Gambling advertisement featuring several Premier League managers have been banned by the Advertising Standards Agency.
The ads in question featured the likes of Newcastle manager Eddie Howe and West Ham boss David Moyes, but watchdogs have flagged them for fears over their potential appeal to under-18’s.
The Advertising Standards Authority (ASA) claim Ladbrokes, the betting site who launched the marketing campaign, could attract young adults and children to gambling.
Early life exposure to gambling advertisement and family members partaking in betting has been linked to problem gambling in adults, according to a recently commissioned GambleAware survey.
The adverts originated on Twitter in January and February of this year, the first of which features Howe as the main focus, while the second promoting a ‘next manager to leave’ odds market pictures four different figures.
The ASA said in statement: “We noted the ads included Eddie Howe, David Moyes, Frank Lampard, Brendan Rodgers and Gary O’Neil, who at the time of publication were all current Premier League managers and would be well known to those who followed football, and in particular fans of the clubs they managed, including children.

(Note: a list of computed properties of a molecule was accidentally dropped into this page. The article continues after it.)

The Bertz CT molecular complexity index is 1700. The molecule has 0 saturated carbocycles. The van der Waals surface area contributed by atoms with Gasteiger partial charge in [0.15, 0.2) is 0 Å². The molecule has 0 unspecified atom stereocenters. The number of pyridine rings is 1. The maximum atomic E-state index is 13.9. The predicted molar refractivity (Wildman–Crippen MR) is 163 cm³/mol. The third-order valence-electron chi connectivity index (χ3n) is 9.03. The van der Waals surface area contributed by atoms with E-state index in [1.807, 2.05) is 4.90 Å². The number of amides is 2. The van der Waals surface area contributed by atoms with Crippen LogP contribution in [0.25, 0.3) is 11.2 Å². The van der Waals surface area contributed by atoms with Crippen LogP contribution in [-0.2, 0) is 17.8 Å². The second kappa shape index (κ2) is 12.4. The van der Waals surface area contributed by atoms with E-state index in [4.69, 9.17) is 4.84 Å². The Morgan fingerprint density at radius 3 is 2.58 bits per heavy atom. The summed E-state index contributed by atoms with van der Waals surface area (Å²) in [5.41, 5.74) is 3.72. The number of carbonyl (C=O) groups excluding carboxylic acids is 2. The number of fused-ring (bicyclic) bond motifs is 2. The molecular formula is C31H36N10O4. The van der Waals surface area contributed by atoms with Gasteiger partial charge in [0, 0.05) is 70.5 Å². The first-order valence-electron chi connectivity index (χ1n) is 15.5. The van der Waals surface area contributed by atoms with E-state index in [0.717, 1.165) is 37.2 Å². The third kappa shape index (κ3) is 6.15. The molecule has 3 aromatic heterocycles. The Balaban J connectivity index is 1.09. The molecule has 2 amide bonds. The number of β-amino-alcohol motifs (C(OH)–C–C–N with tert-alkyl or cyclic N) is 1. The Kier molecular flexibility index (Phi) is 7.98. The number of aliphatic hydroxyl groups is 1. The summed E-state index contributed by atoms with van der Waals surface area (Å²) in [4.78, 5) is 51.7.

“We considered, based on those factors, that all five managers were likely to be of strong appeal to under-18s.”
Ladbrokes acknowledged the ASA’s concerns and accepted the fact it could be viewed as commercial. They also said it ‘inadvertently’ included imagery of the managers, which goes against standard procedure.
However, Ladbrokes did counter it with a two-fold defence of their own. One of the UK’s leading bookmakers claimed that the Tweets didn’t actually lead users to their betting site in any way, while Twitter users would also have to prove they are 18 in order to able to view their Twitter page.
The ASA also added: “We acknowledged that the ads were targeted at over-25s, but, because Twitter was a media environment where users self-verified on customer sign-up and did not use robust age-verification, we considered that Ladbrokes had not excluded under-18s from the audience with the highest level of accuracy required for ads the content of which was likely to appeal strongly to under-18s.”